The Daily Illini

Former refugee offers support in CU

Anh+Ha+Ho%2C+director+of+client+services+for+the+East+Central+Illinois+Refugee+Mutual+Assistance+Center%2C+gets+involved+during+the+children%E2%80%99s+program+at+St.+Matthew+Lutheran+Church+in+Urbana+on+Saturday.+Ha+Ho+reflects+on+her+experiences+as+a+refugee+and+the+journey+to+helping+other+refugees+in+Champaign-Urbana.
Anh Ha Ho, director of client services for the East Central Illinois Refugee Mutual Assistance Center, gets involved during the children’s program at St. Matthew Lutheran Church in Urbana on Saturday. Ha Ho reflects on her experiences as a refugee and the journey to helping other refugees in Champaign-Urbana.

Anh Ha Ho, director of client services for the East Central Illinois Refugee Mutual Assistance Center, gets involved during the children’s program at St. Matthew Lutheran Church in Urbana on Saturday. Ha Ho reflects on her experiences as a refugee and the journey to helping other refugees in Champaign-Urbana.

Anh Ha Ho, director of client services for the East Central Illinois Refugee Mutual Assistance Center, gets involved during the children’s program at St. Matthew Lutheran Church in Urbana on Saturday. Ha Ho reflects on her experiences as a refugee and the journey to helping other refugees in Champaign-Urbana.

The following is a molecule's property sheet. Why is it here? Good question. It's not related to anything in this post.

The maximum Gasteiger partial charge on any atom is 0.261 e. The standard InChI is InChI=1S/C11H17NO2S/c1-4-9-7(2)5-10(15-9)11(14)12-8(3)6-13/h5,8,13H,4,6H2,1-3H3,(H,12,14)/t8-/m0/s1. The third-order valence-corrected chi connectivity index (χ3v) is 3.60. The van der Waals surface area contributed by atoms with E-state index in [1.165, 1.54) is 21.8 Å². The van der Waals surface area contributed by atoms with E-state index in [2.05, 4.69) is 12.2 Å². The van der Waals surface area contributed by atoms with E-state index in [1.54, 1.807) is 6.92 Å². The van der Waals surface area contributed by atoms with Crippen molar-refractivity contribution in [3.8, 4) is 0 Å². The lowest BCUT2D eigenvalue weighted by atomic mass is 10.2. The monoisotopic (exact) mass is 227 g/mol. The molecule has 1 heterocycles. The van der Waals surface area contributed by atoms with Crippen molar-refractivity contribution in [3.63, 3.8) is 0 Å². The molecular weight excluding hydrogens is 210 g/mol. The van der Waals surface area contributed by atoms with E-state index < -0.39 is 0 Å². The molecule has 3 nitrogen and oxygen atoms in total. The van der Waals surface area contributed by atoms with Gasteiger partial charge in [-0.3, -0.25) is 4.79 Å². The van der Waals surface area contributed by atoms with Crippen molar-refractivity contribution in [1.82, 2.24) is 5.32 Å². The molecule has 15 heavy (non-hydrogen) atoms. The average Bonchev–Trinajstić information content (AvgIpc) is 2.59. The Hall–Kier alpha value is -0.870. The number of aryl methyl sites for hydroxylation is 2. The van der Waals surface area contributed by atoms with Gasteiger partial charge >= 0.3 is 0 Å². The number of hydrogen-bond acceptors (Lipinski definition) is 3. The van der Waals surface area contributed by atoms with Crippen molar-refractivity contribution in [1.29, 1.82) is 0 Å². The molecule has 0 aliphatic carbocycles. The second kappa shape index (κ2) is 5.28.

By Vishesh Anand, Staff Writer

The Unitarian Universalist Church of Champaign-Urbana, 302 S. Birch St. in Urbana, harbors the offices of the East Central Illinois Refugee Mutual Assistance Center, casually known as the Refugee Center.

In this cubbyhole, you will also find Anh Ha Ho, or as she is affectionately known around the office, the “Mother Teresa of Champaign-Urbana.”

Ha Ho, 70, is a former refugee from Vietnam who has lived through just about every different type of immigrant status an individual can experience.

Since she has traversed and navigated the immigration system several times for herself — Ha Ho remembers filing papers at the immigration offices in France as a child — she wanted to work toward helping others find their own path, from being refugees to self-sufficient individuals. There was a time when she worked as a refugee at the Refugee Center.